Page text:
Section 10 is a part of the law that allows a court not to record a criminal conviction against a person who is guilty of a crime.
This means that – if the court uses ‘section 10’ – you will not have a criminal conviction against your name and can answer ‘no’ when asked ‘do you have any criminal convictions?’.
It is common for that question to be asked when you apply for a job or a visa.
What does the law say?
Section 10 of the Crimes (Sentencing Procedure) Act 1999 (NSW) says that, where a person is guilty of a crime, the court may nevertheless decide not to convict him or her, but instead either:
- dismiss the charge/s unconditionally (ss(1)(a)), or
- discharge the charge/s on the condition that he or she enters a good behaviour bond not exceeding 2 years (ss(b)).
Importantly, no conviction is recorded in either case; in other words, you do not get a ‘criminal record’ for the offence.
A ‘section 10 bond’ will only be ordered if:
- it is ‘inexpedient’ to inflict punishment; in other words, there is no real advantage or benefit in punishing you (ss(2)(a)); or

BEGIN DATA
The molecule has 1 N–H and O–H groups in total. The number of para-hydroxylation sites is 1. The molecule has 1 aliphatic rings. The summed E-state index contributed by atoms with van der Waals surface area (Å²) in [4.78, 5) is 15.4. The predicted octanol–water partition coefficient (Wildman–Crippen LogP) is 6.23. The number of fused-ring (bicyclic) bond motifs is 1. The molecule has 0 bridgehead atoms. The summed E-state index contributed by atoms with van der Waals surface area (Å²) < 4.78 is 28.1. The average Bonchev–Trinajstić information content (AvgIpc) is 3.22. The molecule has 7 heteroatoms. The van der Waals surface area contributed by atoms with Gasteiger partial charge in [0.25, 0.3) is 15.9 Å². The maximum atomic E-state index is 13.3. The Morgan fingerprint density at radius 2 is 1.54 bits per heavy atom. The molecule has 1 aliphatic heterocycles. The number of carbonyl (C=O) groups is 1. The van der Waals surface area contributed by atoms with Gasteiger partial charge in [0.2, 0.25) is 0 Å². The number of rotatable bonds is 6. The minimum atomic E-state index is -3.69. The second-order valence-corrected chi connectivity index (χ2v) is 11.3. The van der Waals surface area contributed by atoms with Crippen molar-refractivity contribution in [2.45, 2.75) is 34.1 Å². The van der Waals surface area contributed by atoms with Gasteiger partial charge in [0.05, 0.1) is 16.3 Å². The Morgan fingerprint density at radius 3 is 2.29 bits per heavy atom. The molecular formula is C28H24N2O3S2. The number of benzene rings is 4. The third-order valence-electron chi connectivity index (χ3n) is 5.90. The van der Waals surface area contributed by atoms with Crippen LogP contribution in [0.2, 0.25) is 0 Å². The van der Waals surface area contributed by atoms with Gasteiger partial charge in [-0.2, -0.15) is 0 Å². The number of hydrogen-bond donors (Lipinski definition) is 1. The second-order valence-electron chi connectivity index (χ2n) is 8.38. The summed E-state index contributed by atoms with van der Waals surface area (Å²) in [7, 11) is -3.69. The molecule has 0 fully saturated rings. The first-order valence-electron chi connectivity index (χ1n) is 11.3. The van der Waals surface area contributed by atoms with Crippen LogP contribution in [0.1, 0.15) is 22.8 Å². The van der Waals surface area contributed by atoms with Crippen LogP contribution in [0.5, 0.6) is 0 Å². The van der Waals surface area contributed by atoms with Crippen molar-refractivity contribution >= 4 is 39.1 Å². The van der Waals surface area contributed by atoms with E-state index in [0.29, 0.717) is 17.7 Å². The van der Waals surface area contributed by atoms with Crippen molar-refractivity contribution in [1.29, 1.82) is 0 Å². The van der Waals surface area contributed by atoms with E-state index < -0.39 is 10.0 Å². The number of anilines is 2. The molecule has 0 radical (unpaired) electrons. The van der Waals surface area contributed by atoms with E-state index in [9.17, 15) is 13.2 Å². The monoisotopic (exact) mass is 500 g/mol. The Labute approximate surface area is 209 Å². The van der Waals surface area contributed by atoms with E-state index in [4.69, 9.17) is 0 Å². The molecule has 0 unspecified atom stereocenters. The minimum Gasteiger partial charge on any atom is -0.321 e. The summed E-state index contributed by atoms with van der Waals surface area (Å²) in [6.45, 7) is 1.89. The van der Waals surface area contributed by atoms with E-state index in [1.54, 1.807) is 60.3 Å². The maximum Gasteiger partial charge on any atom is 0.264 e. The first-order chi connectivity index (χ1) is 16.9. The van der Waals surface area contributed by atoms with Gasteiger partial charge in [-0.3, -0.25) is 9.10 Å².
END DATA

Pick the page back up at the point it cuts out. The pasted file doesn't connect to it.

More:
- it is ‘expedient’ to release you on a good behaviour bond (ss(b)).
In deciding whether to grant a ‘section 10 bond’, the court must consider:
- your ‘personal character, antecedents… [ie history] age, health and mental condition’ (ss(3)(a));
- ‘the trivial nature of the offence’ (ss(b));
- any ‘extenuating circumstances’; in other words, things that may explain the offence eg speeding to get an injured friend to hospital etc (ss(c)); and
- ‘any other matter that the court thinks proper to consider’ (ss(d)).
A person given a ‘section 10 bond’ may still, however, be ordered to pay for, deliver or restore stolen property (ss(4)(a) & (c)) and/or to pay compensation to a victim of his or her crime (ss(b)).
Section 13 of the Act says that you cannot get both community service and a good behaviour bond for the same offence; they are alternative penalties only.
For more information on ‘section 10’ see Section 10 – No Criminal Conviction